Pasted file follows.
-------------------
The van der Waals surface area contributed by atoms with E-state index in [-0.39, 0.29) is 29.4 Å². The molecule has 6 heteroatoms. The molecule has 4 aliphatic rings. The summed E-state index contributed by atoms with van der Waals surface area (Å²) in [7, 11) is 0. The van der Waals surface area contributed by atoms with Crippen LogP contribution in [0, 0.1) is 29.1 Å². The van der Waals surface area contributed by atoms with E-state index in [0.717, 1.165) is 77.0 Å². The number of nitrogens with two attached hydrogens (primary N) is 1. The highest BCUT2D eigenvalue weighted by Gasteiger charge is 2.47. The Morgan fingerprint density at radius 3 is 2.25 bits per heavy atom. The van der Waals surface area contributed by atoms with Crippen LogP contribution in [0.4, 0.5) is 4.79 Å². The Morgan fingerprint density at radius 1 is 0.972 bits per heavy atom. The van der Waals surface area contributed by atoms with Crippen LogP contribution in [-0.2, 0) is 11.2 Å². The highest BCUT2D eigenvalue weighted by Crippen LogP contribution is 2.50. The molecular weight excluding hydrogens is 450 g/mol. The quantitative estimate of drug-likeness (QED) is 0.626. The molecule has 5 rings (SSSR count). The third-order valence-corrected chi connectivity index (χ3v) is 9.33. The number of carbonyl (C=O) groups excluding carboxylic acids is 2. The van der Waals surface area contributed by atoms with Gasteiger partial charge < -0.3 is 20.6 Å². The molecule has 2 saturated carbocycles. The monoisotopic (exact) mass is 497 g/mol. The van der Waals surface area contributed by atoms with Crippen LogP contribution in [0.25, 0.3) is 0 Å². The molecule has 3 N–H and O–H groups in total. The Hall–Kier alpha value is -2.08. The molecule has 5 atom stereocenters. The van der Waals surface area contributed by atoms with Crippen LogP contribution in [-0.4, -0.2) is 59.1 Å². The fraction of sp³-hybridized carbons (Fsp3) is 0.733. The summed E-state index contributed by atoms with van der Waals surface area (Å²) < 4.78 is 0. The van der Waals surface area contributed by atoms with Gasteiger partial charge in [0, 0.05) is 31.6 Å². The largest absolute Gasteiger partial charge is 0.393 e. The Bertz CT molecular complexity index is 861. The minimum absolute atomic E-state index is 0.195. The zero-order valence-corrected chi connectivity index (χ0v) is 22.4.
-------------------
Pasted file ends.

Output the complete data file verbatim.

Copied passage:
The van der Waals surface area contributed by atoms with E-state index in [-0.39, 0.29) is 29.4 Å². The molecule has 6 heteroatoms. The molecule has 4 aliphatic rings. The summed E-state index contributed by atoms with van der Waals surface area (Å²) in [7, 11) is 0. The van der Waals surface area contributed by atoms with Crippen LogP contribution in [0, 0.1) is 29.1 Å². The van der Waals surface area contributed by atoms with E-state index in [0.717, 1.165) is 77.0 Å². The number of nitrogens with two attached hydrogens (primary N) is 1. The highest BCUT2D eigenvalue weighted by Gasteiger charge is 2.47. The Morgan fingerprint density at radius 3 is 2.25 bits per heavy atom. The van der Waals surface area contributed by atoms with Crippen LogP contribution in [0.4, 0.5) is 4.79 Å². The Morgan fingerprint density at radius 1 is 0.972 bits per heavy atom. The van der Waals surface area contributed by atoms with Crippen LogP contribution in [-0.2, 0) is 11.2 Å². The highest BCUT2D eigenvalue weighted by Crippen LogP contribution is 2.50. The molecular weight excluding hydrogens is 450 g/mol. The quantitative estimate of drug-likeness (QED) is 0.626. The molecule has 5 rings (SSSR count). The third-order valence-corrected chi connectivity index (χ3v) is 9.33. The number of carbonyl (C=O) groups excluding carboxylic acids is 2. The van der Waals surface area contributed by atoms with Gasteiger partial charge < -0.3 is 20.6 Å². The molecule has 2 saturated carbocycles. The monoisotopic (exact) mass is 497 g/mol. The van der Waals surface area contributed by atoms with Crippen LogP contribution in [0.25, 0.3) is 0 Å². The molecule has 3 N–H and O–H groups in total. The Hall–Kier alpha value is -2.08. The molecule has 5 atom stereocenters. The van der Waals surface area contributed by atoms with Crippen LogP contribution in [-0.4, -0.2) is 59.1 Å². The fraction of sp³-hybridized carbons (Fsp3) is 0.733. The summed E-state index contributed by atoms with van der Waals surface area (Å²) < 4.78 is 0. The van der Waals surface area contributed by atoms with Gasteiger partial charge in [0, 0.05) is 31.6 Å². The largest absolute Gasteiger partial charge is 0.393 e. The Bertz CT molecular complexity index is 861. The minimum absolute atomic E-state index is 0.195. The zero-order valence-corrected chi connectivity index (χ0v) is 22.4.